Friday 24 February
Lecturer, Science Communication
School of Animal Biology, The University of Western Australia
Science communication, as a relatively new discipline, lacks a coherent body of canon theory to guide learners. Emerging science communicators can undertake formal training in the discipline, but even then there is no established curriculum or pedagogical models for courses to follow.
I argue that developing science communicators follow a predictable learning journey, whether they are aiming to become practitioners or researchers. Most aspiring science communicators start out with a worldview that is strongly centred on the deficit model, consider themselves ‘natural communicators’ and lack discipline-specific knowledge. With time and commitment, science communicators learn essential threshold concepts in the discipline, such as the importance of engagement, messaging and audiences. Once they have mastered these concepts science communicators are able to effectively act as practitioners with a focus on participatory and dialogic approaches. Given access to scholarly literature, science communicators can further develop contextual and evidence-based approaches.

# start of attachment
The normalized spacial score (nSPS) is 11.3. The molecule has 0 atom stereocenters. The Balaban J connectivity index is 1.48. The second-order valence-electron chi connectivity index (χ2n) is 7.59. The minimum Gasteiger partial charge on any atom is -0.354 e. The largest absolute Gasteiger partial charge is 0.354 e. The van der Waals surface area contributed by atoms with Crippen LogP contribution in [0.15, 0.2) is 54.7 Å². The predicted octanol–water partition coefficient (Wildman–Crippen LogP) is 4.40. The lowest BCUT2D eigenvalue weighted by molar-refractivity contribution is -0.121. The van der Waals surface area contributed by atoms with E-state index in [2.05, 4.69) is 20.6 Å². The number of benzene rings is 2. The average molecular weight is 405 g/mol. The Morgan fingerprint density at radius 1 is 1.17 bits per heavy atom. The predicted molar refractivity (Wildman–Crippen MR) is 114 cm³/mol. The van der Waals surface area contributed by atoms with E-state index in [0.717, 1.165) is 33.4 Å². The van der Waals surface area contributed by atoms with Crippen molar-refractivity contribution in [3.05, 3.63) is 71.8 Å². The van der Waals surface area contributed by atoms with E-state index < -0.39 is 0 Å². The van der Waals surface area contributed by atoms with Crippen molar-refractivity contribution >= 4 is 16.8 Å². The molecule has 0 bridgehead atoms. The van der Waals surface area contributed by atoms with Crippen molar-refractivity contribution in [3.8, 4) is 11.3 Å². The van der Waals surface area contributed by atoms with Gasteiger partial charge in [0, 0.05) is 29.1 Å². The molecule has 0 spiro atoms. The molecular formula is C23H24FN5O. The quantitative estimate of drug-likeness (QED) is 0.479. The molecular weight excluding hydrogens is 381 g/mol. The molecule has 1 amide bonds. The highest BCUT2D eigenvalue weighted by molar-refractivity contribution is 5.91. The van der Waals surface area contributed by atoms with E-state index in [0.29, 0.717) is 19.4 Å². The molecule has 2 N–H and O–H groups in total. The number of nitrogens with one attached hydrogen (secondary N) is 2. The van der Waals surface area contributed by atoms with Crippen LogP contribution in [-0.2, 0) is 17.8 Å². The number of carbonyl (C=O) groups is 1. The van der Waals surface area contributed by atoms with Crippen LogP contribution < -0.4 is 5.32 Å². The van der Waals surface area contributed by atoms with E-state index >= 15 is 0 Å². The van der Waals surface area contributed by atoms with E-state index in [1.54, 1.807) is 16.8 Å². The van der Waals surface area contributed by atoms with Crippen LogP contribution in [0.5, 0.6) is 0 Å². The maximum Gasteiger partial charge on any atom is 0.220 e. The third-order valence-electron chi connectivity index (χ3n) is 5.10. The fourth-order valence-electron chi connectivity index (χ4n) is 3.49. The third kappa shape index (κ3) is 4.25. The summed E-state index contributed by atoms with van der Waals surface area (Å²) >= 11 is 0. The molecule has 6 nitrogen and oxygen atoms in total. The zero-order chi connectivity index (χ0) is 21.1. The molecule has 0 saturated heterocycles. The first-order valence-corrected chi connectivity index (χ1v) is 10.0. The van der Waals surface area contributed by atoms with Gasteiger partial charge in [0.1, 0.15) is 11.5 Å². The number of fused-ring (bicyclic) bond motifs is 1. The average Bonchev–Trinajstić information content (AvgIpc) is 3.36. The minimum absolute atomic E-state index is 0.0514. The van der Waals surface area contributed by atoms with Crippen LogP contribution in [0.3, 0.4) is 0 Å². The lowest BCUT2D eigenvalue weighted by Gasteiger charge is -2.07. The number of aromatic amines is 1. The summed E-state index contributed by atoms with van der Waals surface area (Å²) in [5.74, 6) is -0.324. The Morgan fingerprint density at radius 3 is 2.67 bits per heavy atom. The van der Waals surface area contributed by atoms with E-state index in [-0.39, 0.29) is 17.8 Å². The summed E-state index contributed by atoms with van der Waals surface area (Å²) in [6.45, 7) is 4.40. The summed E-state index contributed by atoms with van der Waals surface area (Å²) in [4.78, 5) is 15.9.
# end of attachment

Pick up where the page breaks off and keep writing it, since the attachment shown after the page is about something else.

The model I have developed acts as a useful approximation of how new learners acquire mastery in science communication. The learning process takes time and energy and different learners will progress at different rates. By understanding how people learn to think like science communicators we can set realistic goals for short training courses and design better curricula for tertiary qualifications.